Using pheromones to reduce their overall anxiety levels is also invaluable – we recommend using Feliway, which is a synthetic version of Feline Facial Pheromone, and reassures them that they are safe, in their own territory, and not under any imminent threat.

There are other products available that may also help – the milk-protein tablets Zylkene are widely used to reduce anxiety. Unfortunately there haven’t been many good studies into their effectiveness, however, they may be worth trialling as part of a programme for reducing total stress levels.

Is there any way to help keep them safe during the fireworks season?

Ultimately, the best thing you can do if your cat is still scared is to minimise the harm they can come to.

The most important single intervention is to keep them inside when fireworks are expected. In fact, in an urban environment, it’s often good practice to keep cats indoors overnight anyway if possible – most cat fights and road accidents seem to happen during the hours of darkness. So get them used to coming in for a meal, and then staying in overnight, making sure all the doors and windows are firmly shut (to prevent escapes, but also to keep the noise outside). If they’re indoors, they can’t get lost, or hit by a car, or into a fight with a dog – they are much, much safer.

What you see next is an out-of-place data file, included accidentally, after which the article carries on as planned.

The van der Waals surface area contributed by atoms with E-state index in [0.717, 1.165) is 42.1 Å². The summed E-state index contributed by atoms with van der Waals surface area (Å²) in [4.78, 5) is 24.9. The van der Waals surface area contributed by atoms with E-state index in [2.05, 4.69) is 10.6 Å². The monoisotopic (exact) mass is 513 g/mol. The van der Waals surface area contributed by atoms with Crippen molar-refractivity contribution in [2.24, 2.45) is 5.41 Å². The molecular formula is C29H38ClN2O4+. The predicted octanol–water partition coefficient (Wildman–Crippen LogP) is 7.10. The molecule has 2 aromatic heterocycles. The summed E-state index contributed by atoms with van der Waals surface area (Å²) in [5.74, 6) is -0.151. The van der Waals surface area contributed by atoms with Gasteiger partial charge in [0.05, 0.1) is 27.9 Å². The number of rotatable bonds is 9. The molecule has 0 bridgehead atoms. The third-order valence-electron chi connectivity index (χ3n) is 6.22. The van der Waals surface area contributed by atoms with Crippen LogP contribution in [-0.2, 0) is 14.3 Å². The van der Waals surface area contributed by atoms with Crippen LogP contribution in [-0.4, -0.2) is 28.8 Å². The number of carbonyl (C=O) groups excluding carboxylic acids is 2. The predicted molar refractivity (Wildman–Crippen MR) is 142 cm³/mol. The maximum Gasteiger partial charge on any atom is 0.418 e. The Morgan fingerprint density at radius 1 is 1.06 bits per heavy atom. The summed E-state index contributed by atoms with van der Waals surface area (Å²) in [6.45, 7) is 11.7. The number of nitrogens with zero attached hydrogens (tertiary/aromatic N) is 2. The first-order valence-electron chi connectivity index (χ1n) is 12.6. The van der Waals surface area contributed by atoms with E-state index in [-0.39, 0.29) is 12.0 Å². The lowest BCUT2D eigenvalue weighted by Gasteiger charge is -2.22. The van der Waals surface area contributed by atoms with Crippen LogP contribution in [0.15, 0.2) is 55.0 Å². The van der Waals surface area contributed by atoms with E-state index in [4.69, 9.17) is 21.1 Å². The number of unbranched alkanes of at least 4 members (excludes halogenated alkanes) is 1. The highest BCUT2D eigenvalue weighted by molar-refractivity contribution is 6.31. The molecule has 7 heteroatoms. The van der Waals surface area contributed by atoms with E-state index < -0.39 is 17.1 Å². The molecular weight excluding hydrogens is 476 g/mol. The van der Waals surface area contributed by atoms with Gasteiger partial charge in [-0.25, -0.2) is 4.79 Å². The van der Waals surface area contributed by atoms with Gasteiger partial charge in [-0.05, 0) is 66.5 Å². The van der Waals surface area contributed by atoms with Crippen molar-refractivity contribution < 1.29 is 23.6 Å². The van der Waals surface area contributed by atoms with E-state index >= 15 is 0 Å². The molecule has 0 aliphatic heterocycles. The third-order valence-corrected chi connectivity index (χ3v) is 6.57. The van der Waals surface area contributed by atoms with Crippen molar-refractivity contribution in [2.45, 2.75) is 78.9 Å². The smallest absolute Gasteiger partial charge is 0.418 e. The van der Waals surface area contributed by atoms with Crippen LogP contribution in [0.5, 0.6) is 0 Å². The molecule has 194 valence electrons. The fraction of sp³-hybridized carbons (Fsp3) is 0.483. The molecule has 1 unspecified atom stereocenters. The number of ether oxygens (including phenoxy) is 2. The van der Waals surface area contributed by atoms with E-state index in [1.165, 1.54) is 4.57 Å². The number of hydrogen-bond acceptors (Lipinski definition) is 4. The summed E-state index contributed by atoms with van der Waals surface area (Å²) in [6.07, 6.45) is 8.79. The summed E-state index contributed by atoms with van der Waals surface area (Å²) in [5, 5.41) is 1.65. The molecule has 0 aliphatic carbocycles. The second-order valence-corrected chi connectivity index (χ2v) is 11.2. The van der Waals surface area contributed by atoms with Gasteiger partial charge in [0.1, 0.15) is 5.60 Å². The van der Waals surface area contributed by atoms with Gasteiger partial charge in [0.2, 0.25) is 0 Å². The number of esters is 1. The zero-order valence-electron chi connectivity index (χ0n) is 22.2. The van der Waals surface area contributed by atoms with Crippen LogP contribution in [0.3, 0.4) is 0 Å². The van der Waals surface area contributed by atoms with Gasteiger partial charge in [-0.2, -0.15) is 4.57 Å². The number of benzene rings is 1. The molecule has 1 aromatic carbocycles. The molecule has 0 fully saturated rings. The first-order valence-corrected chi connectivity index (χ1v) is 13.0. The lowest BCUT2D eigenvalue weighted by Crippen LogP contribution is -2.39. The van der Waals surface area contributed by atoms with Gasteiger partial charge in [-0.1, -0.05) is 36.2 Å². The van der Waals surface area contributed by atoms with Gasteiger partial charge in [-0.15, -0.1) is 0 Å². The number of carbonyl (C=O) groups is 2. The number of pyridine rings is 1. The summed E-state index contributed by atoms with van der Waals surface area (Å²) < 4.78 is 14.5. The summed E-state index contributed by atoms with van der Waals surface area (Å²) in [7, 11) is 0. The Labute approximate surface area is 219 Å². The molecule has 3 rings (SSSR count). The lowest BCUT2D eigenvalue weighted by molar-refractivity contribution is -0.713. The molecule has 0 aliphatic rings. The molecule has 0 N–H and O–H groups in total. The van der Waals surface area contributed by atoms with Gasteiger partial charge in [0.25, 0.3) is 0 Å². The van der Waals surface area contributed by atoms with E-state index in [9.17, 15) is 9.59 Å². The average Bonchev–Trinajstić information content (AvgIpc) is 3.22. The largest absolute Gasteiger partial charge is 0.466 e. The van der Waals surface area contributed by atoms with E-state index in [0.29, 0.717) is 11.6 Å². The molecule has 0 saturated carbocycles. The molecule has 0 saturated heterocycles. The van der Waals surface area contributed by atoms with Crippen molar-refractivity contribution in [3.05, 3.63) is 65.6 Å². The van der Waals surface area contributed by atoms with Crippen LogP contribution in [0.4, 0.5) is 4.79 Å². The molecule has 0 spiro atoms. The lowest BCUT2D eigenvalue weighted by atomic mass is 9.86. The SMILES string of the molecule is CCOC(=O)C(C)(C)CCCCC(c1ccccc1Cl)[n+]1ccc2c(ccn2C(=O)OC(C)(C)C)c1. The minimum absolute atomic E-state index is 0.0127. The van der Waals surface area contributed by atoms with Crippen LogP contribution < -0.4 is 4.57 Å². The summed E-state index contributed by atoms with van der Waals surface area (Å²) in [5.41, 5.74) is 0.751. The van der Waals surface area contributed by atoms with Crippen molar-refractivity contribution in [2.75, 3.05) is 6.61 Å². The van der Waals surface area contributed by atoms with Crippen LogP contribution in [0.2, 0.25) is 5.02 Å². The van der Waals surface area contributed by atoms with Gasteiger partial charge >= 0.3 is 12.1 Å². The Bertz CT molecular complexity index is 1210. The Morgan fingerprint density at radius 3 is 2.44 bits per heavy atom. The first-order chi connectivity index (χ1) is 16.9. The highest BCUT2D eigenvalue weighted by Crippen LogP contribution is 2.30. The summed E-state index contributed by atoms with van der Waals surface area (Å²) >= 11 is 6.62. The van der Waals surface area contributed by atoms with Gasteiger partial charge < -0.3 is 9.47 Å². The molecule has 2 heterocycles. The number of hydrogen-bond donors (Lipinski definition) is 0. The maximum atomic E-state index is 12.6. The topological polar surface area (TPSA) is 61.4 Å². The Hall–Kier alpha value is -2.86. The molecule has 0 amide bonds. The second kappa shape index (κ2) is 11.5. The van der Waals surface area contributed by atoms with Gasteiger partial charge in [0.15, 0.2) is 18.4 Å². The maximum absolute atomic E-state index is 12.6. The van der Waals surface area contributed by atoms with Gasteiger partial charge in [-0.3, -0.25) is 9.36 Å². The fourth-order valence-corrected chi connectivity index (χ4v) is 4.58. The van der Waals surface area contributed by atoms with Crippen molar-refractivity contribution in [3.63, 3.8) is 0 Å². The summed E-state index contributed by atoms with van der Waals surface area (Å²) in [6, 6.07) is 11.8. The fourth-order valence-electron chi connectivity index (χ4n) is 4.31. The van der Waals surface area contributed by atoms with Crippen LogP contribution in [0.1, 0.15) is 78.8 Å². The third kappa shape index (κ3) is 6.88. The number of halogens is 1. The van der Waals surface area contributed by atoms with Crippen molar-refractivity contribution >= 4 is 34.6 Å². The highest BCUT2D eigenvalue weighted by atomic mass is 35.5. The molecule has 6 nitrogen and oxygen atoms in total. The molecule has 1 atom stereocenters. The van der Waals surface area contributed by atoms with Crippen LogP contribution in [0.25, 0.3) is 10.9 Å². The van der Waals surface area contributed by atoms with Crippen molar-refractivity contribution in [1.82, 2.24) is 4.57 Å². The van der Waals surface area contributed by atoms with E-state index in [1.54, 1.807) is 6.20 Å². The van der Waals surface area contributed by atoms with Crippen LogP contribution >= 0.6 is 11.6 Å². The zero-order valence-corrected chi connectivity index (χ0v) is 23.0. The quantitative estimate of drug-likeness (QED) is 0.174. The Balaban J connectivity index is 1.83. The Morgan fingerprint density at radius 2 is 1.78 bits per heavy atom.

They can still get afraid though, so make sure you provide them with a suitable den that they can retreat to – a comfortable nest, hidden away, and ideally in the quietest spot in the house. Some cats prefer to be raised up, so you could put a cat basket, lined with comfy blankets, on a worksurface, for instance; but your cat will let you know where they feel safest!

Finally, try as far as possible to stick to your normal routine, and not to make an excessive fuss of them – any change in routine might only make things worse by making them feel less safe in the house.

If you need more advice, please feel free to give us a ring – our vets will be more than happy to advise and help you and your cat.




Top Tips For Keeping Your Pet Safe During The Summer

Summer can bring many happy pet memories, but it can also bring some extra challenges. Here we highlight some, so while still enjoying summer with your pets you can make sure they stay healthy too.


Heatstroke and sunburn